Government urged to lower lubricant taxes
Oil marketer OLA Energy Kenya – formerly OiLibya – has asked the State to consider lowering the cost of lubricant business in Kenya.
General manager Millicent Onyonyi says by eliminating bottlenecks affecting lubricants, the segment will become more competitive both in the region and globally.
The firm, which launched a new fuel variant, O’ptimium, as part of its growth strategy, says compared to other African markets where raw material are duty free, base oils and additives are charged an import duty of 10 per cent in Kenya.
The GM said it is difficult to sell local lubricants to countries such as Ethiopia, Congo, Tanzania, Malawi, Zambia and Zimbabwe because of the high taxes levied locally.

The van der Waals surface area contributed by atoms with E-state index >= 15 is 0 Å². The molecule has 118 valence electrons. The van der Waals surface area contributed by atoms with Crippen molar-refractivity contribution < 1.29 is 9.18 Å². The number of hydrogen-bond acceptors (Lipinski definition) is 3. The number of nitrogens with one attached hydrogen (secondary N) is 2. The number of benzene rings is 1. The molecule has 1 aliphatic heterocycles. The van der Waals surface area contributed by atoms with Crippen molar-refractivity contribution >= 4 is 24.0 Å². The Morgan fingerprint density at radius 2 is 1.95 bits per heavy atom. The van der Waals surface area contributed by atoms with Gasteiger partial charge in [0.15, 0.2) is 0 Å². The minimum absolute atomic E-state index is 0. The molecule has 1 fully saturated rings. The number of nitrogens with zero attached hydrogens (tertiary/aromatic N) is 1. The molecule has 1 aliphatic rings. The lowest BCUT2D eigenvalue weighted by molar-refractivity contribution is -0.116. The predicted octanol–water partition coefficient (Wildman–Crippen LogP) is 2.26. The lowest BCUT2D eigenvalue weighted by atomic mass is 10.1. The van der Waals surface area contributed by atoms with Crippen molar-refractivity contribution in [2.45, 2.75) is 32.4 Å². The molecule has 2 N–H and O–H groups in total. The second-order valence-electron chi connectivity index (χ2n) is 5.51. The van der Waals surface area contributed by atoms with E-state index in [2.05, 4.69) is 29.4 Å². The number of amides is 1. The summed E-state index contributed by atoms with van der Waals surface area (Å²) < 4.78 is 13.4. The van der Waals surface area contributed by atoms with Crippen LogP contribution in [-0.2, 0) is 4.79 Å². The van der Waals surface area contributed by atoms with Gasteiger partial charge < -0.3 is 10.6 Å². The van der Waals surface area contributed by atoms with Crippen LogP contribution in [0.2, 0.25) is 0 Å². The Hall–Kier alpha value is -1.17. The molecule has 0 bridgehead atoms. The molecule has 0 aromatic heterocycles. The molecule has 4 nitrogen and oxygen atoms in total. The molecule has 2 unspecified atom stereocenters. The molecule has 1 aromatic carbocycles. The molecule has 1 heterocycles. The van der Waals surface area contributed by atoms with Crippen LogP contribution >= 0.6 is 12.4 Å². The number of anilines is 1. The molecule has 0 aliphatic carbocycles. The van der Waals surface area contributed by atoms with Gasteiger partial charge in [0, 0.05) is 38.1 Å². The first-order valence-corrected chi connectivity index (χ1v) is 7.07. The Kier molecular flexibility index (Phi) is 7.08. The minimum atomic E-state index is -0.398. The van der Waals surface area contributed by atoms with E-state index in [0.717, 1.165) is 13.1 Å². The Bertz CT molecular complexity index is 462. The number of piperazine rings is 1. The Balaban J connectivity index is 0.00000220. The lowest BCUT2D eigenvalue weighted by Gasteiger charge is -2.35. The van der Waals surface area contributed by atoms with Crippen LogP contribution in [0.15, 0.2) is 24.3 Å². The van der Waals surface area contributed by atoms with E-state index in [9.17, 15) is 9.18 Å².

This is due to stiff competition from other countries namely Egypt, India, United Arab Emirates and South Africa who benefit from duty free manufacturing and other subsides.
“If base oils and additives are made duty free, it will reduce the incentive for smuggling products into the country,” she said.
If the proposal were to pass, the firms blending plant which operates at 60 per cent capacity during day shift could potentially go up to 95 per cent, with up to 3 shifts.
O’ptimium has performance additives that help clean car engines hence controlling deposit build up in critical points of the engine including inlet valves and injectors.
Onyonyi said the new lubricant is part of an ongoing growth and re-branding strategy the company is undertaking, to give additional value to customers who positively impact their spending on fuel.